Nackles – The Story (Page 1)

Did God create Men, or does Man create gods? I don’t know, and if it hadn’t been for my rotten brother-in-law the questions would never have come up.  My late brother-in-law? Nackles knows.

It all depends, you see, like the chicken and the egg, on which came first.  Did God exist before Man first thought of Him, or didn’t He?  If not, if Man creates his gods, then it follows that Man must create the devils, too.

Nearly every god, you know, has his corresponding devil.  Good and Evil.  The polytheistic ancients, prolific in the creation (?) of gods and goddesses, always worked up nearly enough Evil ones to cancel out the Good, but not quite.  The Greeks, those incredible supermen, combined Good and Evil in each of their gods.  In Zoroaster, Ahura Mazda, being Good is ranged forever against the Evil one, Ahriman.  And we ourselves know God and Satan.

Evil Santa Claus

Santa Claus can’t protect your from Nackles!

But of course it’s entirely possible I have nothing to worry about.  It all depends on whether Santa Claus is or is not a god.  He certainly seems like a god.  Consider: He is omniscient; he knows every action of every child, for good or evil. At least on Christmas Eve he is omnipresent, everywhere at once.  He administers justice tempered with mercy.  He is superhuman, or at least non-human, though conceived of as having a human shape.  He is aided by a corps of assistants who do not have completely human shapes.  He rewards Good and punishes Evil.  And, most important, he is believed in utterly by several million people, most of them under the age of ten.  Is there any qualification for godhood that Santa Claus does not possess?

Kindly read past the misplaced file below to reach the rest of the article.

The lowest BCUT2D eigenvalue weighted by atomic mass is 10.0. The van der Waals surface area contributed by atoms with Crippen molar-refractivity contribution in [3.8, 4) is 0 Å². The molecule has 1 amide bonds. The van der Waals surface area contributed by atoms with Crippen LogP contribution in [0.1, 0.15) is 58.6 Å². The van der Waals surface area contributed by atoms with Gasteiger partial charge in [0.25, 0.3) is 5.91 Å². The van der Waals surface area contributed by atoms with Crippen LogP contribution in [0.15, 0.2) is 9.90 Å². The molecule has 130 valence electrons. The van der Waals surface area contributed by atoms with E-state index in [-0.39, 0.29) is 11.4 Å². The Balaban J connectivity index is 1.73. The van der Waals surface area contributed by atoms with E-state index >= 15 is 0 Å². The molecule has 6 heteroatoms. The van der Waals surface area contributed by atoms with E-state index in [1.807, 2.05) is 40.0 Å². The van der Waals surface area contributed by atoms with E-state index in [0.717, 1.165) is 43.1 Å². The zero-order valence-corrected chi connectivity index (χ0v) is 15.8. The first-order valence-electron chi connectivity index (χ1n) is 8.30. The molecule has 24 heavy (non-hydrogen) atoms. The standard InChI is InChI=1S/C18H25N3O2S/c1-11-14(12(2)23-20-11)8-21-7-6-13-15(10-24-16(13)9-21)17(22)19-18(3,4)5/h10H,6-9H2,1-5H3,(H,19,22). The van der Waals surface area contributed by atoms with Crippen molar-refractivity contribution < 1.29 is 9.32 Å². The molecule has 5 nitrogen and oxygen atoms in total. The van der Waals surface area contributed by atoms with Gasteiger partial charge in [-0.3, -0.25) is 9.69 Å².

And even the non-believers give him lip-service.  He has surely taken over Christmas; his effigy is everywhere, but where are the manger and the Christ child?  Retired rather forlornly to the nave. (Santa’s power is growing, too.  Slowly but surely he is usurping Chanukah as well.)

Santa Claus is a god.  He’s no less a god than Ahura Mazda, or Odin, or Zeus.  Think of the white beard, the chariot pulled through the air by a breed of annual which doesn’t ordinarily fly, the prayers (requests for gifts) which are annually mailed to him and which so baffle the Post Office, the specially-garbed priests in all the department stores.  And don’t gods reflect their creators’ society?  The Greeks had a huntress goddess, and gods of agriculture and war and love.  What else would we have but a god of giving, of merchandising, and of consumption?  Secondary gods of earlier times have been stout, but surely Santa Claus is the first fat primary god.

And wherever there is a god, mustn’t there sooner or later be a devil?

Next Page

 

Comments are closed.